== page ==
More local services needed for people with intellectual disabilities, meeting told
Bermuda lacks a legal framework covering adults with intellectual disabilities — from safeguarding the vulnerable to rules surrounding giving consent for treatment.
A town hall meeting this week reviewed the continuing work for a national plan covering Bermuda residents with intellectual disabilities.
Among the panellists was Jose Lopez, the parent of a 23-year-old living with disabilities, who said the plan entailed “many different aspects coming together — some will happen smoother than others”.
“There may be some things done over the next few months. Others will be over years.
“We very much need the engagement of the community to make this as full and as well thought-out as possible.”
The national plan, which remains a draft document online, is to serve as “the key guiding document for the next five years”, according to social development and seniors minister Tinée Furbert.
Ms Furbert spoke this month as she announced two weeks of public consultation on the plan.
An estimated 400 to 500 adults and 125 children contend with intellectual disabilities.
But Morrisa Rogers, the director of intellectual disability for Bermuda Hospitals Board, told the forum the precise number was not known: “We don’t know for sure. It makes it difficult.”
Ms Rogers said it underscored the need for a national disability case register.
Highlighting the island’s legislative gaps, she said: “I don’t know if many people realise that we don’t have laws that protect our vulnerable people.
“We have laws that protect children and seniors. We struggle to protect those aged 18 to 64 who are considered to be vulnerable.”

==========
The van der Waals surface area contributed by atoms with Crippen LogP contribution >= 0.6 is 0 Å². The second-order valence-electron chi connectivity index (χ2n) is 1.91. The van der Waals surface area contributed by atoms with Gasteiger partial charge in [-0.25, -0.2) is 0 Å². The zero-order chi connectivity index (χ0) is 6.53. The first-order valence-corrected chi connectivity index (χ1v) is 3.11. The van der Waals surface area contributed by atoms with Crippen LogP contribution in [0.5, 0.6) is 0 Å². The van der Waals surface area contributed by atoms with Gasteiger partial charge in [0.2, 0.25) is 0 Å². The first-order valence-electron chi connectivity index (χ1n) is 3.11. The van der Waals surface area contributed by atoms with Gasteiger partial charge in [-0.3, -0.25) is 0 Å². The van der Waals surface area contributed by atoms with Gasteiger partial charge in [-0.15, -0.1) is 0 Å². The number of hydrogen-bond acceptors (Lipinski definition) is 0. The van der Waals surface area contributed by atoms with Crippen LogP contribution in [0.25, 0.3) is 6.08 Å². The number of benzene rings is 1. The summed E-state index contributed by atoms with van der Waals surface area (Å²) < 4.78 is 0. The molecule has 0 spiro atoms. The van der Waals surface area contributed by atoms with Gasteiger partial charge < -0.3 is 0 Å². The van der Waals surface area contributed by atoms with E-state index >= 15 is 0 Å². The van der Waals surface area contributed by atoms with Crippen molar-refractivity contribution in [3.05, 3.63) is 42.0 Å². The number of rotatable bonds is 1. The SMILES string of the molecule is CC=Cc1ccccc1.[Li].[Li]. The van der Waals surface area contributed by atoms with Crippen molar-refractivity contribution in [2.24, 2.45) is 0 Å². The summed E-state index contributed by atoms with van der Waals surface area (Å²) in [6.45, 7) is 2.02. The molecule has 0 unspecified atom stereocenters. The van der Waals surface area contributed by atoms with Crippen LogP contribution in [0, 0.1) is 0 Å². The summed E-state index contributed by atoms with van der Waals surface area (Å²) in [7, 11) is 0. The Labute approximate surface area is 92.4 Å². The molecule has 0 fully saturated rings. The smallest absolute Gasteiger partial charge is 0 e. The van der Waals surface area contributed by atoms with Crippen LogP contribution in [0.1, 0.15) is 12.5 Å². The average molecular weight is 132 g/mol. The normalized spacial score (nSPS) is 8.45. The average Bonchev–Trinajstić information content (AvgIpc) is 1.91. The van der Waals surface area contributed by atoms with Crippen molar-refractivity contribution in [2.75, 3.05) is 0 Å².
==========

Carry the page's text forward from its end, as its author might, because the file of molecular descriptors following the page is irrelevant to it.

Alick Bush, a clinical psychologist with BHB, said a similar gap confronted support staff having to give consent for medical treatment on behalf of someone with an intellectual disability.
“It’s not appropriate,” he said.
Mr Bush said another issue was the lack of services on the island capable of meeting the needs of people with complex needs.
“Some of the young people who are really struggling, where services are finding it hard to meet their needs, too often have ended up transferred overseas to specialised services.”
He said there was a push to build more resources on the island “to bring young people back from overseas”.
He explained: “If one dollar is spent overseas, it trains staff overseas. If those same dollars are spent locally, then people are being trained locally.”
A “stakeholder oversight group” will be tasked with moving the plan forward, the online meeting heard.
Mr Bush said people with intellectual disabilities and their advocates would play an important role.
Submissions and suggestions are being taken online to the end of the month.